Persons with disabilities (PWD) have been defined as those who are unable to or are restricted in the performance of specific tasks / activities due to loss of function of some part of the body as a result of impairment or malformation (Ghana Statistical Service, 2012). As a result, PWDs face a wide range of life challenges because disability, in whatever form or type, can reduce an individual’s ability to function to his / her full potential. Disability can limit an individual’s full participation in a number of activities in life. Estimates from the World Health Organisation (WHO) show that there are more than 600 million PWDs in the world, of which approximately 80 percent live in low-income countries (Ayiku, 2012).
In Ghana, PWDs in general are marginalized and suffer from discrimination on account of their disability status. They are mostly regarded as less productive and not capable of contributing to development compared to their non-disabled counterparts.Accordingly, they are often seen as a burden on society and their unfortunate circumstances are viewed sometimes as a curse or punishment.
Furthermore, they have poorer health status, lower educational achievements, less economic participation and higher levels of poverty than people without disabilities.
This chapter presents details on the population by types of disability, disability by locality, disability and activity status, education and literacy.
Population with Disability
The 2010 PHC shows that two percent (2.0%) of the population reported various forms of disability across gender and locality as shown by Table 6.1.
Type of Disability
Table 6.1 shows that the commonest form of disability in the District is sight impairment accounting for one-third (36.1%) of all PWDs. Hearing (28.6%), physical (27.8%) and speech (20.3%) disabilities are also common among the people. There are fewer people with intellectual (13.6) and emotional (13.8%) disabilities in the District. Expect for sight and hearing disability, almost equal proportion of males and females suffer from one form of disability or the other.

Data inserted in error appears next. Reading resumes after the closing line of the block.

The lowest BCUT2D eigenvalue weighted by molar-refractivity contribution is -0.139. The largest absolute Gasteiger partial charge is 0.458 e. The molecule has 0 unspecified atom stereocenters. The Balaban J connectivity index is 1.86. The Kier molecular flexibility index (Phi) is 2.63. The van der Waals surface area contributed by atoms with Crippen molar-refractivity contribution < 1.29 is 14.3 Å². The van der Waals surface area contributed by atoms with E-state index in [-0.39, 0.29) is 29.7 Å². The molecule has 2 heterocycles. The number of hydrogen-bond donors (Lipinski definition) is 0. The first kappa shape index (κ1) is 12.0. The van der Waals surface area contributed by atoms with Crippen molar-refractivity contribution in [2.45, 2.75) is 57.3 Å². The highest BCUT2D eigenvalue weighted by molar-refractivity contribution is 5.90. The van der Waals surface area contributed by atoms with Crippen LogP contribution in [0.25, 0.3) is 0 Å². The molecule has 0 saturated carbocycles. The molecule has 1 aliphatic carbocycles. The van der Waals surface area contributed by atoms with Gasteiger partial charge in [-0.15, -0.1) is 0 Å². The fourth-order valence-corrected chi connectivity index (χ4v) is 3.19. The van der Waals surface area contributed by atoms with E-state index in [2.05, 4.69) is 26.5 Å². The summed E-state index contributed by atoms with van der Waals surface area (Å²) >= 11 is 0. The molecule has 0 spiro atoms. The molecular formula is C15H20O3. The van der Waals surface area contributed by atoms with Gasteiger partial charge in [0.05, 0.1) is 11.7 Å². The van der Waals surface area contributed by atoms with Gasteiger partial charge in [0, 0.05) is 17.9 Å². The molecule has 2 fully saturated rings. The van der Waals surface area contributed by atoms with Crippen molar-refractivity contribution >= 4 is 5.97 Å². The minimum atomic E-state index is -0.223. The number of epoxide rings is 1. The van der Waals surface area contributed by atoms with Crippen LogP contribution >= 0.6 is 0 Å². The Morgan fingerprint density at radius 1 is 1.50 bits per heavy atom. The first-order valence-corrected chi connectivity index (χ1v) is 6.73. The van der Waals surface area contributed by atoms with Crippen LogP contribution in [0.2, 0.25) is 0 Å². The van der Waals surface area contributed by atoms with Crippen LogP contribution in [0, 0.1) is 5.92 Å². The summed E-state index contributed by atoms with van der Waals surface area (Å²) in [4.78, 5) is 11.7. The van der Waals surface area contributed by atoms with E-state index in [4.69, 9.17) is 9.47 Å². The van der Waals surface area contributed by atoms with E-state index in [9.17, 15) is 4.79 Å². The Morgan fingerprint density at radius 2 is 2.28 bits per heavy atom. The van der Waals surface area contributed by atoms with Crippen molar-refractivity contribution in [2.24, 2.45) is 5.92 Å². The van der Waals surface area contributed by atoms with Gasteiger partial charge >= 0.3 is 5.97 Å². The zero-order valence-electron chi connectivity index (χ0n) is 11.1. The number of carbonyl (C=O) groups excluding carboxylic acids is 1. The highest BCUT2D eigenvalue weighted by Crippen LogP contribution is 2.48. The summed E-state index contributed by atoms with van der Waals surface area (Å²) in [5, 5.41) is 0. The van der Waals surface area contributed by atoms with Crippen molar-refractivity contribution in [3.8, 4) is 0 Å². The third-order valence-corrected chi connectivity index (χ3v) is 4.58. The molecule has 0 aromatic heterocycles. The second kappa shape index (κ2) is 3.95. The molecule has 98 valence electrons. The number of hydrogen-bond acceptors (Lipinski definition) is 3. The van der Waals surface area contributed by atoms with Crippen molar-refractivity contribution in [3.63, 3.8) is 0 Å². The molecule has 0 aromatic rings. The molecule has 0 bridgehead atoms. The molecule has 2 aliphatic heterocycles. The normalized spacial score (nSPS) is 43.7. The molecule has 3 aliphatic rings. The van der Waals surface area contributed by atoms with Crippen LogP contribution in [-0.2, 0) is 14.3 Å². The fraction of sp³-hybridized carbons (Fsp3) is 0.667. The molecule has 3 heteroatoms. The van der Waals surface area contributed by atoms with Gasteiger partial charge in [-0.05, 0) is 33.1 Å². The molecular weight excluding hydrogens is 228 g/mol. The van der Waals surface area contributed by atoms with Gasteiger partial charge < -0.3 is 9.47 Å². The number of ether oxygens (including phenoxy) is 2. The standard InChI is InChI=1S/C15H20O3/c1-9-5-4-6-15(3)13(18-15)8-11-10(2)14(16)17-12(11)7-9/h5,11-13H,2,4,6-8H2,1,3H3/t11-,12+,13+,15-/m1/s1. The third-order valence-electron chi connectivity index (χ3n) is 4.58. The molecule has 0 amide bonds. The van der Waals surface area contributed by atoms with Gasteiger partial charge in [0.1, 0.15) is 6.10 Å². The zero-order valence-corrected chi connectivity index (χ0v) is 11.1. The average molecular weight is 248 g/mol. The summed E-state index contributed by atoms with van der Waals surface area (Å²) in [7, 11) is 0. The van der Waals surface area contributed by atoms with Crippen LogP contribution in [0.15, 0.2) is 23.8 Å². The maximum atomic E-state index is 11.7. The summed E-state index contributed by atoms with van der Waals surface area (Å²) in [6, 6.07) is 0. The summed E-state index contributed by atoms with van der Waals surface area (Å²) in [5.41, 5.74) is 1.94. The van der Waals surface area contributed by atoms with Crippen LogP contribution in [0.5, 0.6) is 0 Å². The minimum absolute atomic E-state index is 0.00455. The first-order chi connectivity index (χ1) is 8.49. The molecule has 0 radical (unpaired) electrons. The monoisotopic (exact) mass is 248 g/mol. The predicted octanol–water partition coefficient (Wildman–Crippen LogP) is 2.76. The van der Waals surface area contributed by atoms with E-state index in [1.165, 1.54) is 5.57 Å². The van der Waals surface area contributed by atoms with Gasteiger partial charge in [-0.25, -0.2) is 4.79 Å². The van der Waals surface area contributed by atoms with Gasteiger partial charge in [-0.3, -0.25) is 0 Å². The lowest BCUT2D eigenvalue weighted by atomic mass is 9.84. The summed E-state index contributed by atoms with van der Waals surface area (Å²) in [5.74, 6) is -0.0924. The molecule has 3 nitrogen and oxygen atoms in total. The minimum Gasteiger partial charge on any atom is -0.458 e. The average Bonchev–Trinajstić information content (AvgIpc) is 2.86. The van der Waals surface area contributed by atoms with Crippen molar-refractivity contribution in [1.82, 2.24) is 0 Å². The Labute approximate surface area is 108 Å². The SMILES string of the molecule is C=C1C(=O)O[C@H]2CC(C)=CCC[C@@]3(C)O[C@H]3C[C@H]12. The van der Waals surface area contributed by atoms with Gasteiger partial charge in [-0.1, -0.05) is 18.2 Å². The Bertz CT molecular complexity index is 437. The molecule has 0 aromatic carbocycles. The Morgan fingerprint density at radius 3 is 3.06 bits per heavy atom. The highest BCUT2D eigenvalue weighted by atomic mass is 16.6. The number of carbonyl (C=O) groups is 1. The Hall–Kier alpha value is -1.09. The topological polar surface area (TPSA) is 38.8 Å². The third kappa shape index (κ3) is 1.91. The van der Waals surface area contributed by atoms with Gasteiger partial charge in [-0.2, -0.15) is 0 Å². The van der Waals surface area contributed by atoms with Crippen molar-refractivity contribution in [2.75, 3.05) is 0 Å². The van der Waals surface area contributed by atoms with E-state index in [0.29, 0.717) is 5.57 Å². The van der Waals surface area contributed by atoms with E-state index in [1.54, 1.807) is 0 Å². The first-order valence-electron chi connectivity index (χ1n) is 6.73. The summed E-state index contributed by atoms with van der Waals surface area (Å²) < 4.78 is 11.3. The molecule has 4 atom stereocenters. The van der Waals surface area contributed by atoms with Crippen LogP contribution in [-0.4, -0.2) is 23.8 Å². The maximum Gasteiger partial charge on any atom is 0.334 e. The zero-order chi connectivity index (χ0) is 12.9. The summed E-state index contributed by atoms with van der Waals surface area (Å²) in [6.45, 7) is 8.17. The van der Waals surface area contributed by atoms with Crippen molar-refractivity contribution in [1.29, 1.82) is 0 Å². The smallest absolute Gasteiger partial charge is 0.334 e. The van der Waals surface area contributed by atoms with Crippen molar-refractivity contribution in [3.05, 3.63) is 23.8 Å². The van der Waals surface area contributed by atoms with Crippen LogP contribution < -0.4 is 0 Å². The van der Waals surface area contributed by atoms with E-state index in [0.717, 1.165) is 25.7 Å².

Distribution by Type of Locality
Figure 6.2 shows that sight impairment (38.8%) is the commonest form of disability among the population living in the rural locality. Hearing (32%), physical (28.8) and speech (20.6%) disabilities are also high in the District as compared to emotional (14.3%), intellectual (13.7%) and other (7.7%) forms of disabilities in rural localities.
However, the situation seems to be different in the urban areas as shown in figure 6.2. Although sight (24.7%) impairment is still the commonest form of disability in the urban locality, physical disability is also high constituting 23.7 percent of the urban population. Speech and other forms of disabilities also record 18.7 and 19.6 percent respectively. The least common form of disability found in the urban locality is emotional (11.9%).
Disability and Activity
Table 6.2 shows disability and economic activity status in the District. Of the population with disability in the District, over half (54.5%) is employed with slightly more male disability (59.4%) employed than female (49.4%). Looking at employment status of people with disability by type of disability, it appears with the exception of the physically impaired (41.5%) all other types of disabilities have close to half or slightly more of them being employed: sight 49.8 percent, hearing 59.3 percent, speech 56.6 percent and so on.
The employment status of male people with disabilities appears far better than their female counterparts. For instance, 70.8 percent of males with hearing impairment are employed compared to 48.5 percent of their female counterparts. Similarly, 63.4 percent of males with speech disabilities are employed as against 47.5 percent of females in the same category,
A good percentage of disabled (44.0%) people are economically not active, with many more females being economically not active than males (39.9%) with disability. As expected about half (49.6%) of people with intellectual disability (49.6%) and physical disability (58.1%) are economically not active.
Disability, Education and Literacy
Table 6.3 shows that there are a total of 1,114 persons with disability aged 3 years and older. Among these, 817 persons representing almost a third (73.3%) have never attended school, only 220 persons (19.7%) have been educated to the basic school level (Kindergarten, Primary and JSS/JHS).
However, there are only two disabled persons (0.2%) who have a bachelor’s degree and one person with other forms of disability who also attained a bachelor’s degree.
Considering school attendance by people with disability by gender, 77.2 percent males have never attended school as against 79.9 percent of females. Of those who have been to school, the majority only manage to end up at the elementary level.
Date Created : 11/23/2017 3:29:55 AM